We always wonder how we can make a difference to the lives of others? What can we contribute for the better future of the next generation? How can we be involved? With these questions in my mind, I have been trying to understand the complexity of poverty for the past few years. I am now convinced that it is the gender discrimination in education amongst the poor that is causing the persistent poverty and all of its consequences, particularly related to health and nutrition.
Social norms such as early marriage and pregnancy, unfriendly school environment (e.g lack of sanitation facilities), gender-based violence, and discriminatory education practices dissuade millions of girls form benefiting from education. Worse, many parents still believe girls need not be educated. Once I was in a village of Rajasthan. A woman was calmly explaining why her daughter should not go to school. “She will get married and leave. Why shall we waste money?” I looked at the daughter, who was curiously enjoying the session, without even realizing how wrong her mother was. “Don’t you want to go to school?”, I blurted out. She simply blushed.
In the recent years, perhaps due to the existence of a primary school in every village, free uniform or mid-day meals, whatever the reason is, parents are sending children to school when they are very young. But that does not mean parents are open about sending girls for higher education. Recently we interviewed more than 3,000 mothers and only 22% mothers aspired that their daughters should graduate or go to college. Most of the mothers gave the same answer, “They will get married one day. Why do they need to study more?” Maybe because women have fewer opportunities in the job market, and thus, there is a perception that daughters do not need a formal education, resulting in parents’ lower aspirations for their daughters than for their sons.
Moreover I have my own doubts about the quality of education in these government schools. In the past five years, I have visited several schools in the mornings, afternoons or evenings in different villages of India. I have to admit that I have rarely seen teachers in the school. Students too do not seem to mind the absence of the teachers as they get enough time to play in the morning, and meals in the afternoon. Invariably, after the meal, girls are busy with their household chores.
I am not exaggerating with my story. This concern was highlighted by Annual Status of Education Report (ASER), which states that almost half of Class V students in government schools still cannot read a Class II text. Such a condition of Indian educational system possibly affects girls more. When parents decide to send kids to private schools for better education, they invariably invest more on son’s education.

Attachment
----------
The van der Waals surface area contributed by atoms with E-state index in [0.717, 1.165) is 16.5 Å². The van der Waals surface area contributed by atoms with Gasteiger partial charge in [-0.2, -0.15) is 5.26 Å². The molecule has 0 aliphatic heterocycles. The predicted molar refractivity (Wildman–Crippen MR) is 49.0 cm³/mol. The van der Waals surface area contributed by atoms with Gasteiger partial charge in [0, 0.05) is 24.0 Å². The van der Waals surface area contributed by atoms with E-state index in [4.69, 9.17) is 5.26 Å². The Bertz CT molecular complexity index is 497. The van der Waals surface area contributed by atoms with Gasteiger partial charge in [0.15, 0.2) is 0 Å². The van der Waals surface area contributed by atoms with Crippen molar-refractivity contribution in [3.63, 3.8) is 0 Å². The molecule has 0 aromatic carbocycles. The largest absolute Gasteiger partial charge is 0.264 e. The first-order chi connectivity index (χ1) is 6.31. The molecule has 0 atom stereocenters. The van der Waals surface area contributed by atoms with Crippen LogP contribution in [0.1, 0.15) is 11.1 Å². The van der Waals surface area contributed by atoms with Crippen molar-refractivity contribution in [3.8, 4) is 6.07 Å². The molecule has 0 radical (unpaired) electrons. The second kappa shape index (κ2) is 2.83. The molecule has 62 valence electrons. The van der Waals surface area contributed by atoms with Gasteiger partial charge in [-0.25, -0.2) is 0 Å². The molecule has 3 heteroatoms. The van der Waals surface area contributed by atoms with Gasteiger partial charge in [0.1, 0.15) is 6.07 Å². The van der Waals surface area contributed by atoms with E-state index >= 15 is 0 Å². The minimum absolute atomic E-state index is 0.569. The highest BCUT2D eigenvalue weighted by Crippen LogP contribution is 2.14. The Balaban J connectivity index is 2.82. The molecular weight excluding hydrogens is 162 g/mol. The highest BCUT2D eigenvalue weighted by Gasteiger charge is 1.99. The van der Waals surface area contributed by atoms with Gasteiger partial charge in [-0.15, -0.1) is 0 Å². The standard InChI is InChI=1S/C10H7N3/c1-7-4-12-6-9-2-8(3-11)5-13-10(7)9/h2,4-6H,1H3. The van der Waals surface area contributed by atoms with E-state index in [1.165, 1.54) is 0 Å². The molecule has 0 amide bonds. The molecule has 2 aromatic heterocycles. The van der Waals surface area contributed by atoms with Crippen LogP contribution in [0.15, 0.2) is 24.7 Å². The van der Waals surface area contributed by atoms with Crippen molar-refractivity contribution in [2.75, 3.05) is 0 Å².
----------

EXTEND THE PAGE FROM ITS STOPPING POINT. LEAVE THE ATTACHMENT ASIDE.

You do not even have to go to the remote villages to see this discrimination in investment in education by parents. Take a look at the slum or basti next door. You will possibly find such cases out there too. My maid herself decided to invest Rs. 50,000 for her son’s education in a private school. She had no money to pay for her daughter’s fee. What is disturbing is for the past three years, she had been stating that her daughter is a class topper, whereas the son is an average student. Yet, when it comes to investment in education, she saw value in investing in an ‘average male child’ by almost discontinuing the education of an ‘outstanding female child’.
It is no secret that educational achievements of women have extremely positive impact within the family and across generations. Take a look at your own extended relatives, and compare the social status of any household that had an educated grandmother. Invariably, you will find them more prospered and progressed than the others. Thus, it is even more important for us to counsel the less privileged ones about the importance of educating the girls and its future incentives.
At a personal level, you can discuss about it with your maids, drivers, guards and others who are living amongst us. I recently talked about it with an auto driver who had a 16 year old daughter and was thinking about her marriage. By the end of our conversation, he was convinced that her daughter should graduate.
Another way to get involved in it is by sponsoring the education of a girl. As they say, “ You educate a man, you educate a man. You educate a woman, you educate a generation”
I am sure our small act can make a huge difference in a girl’s life somewhere..!
All pictures are taken by the author and belong to Vida Manejo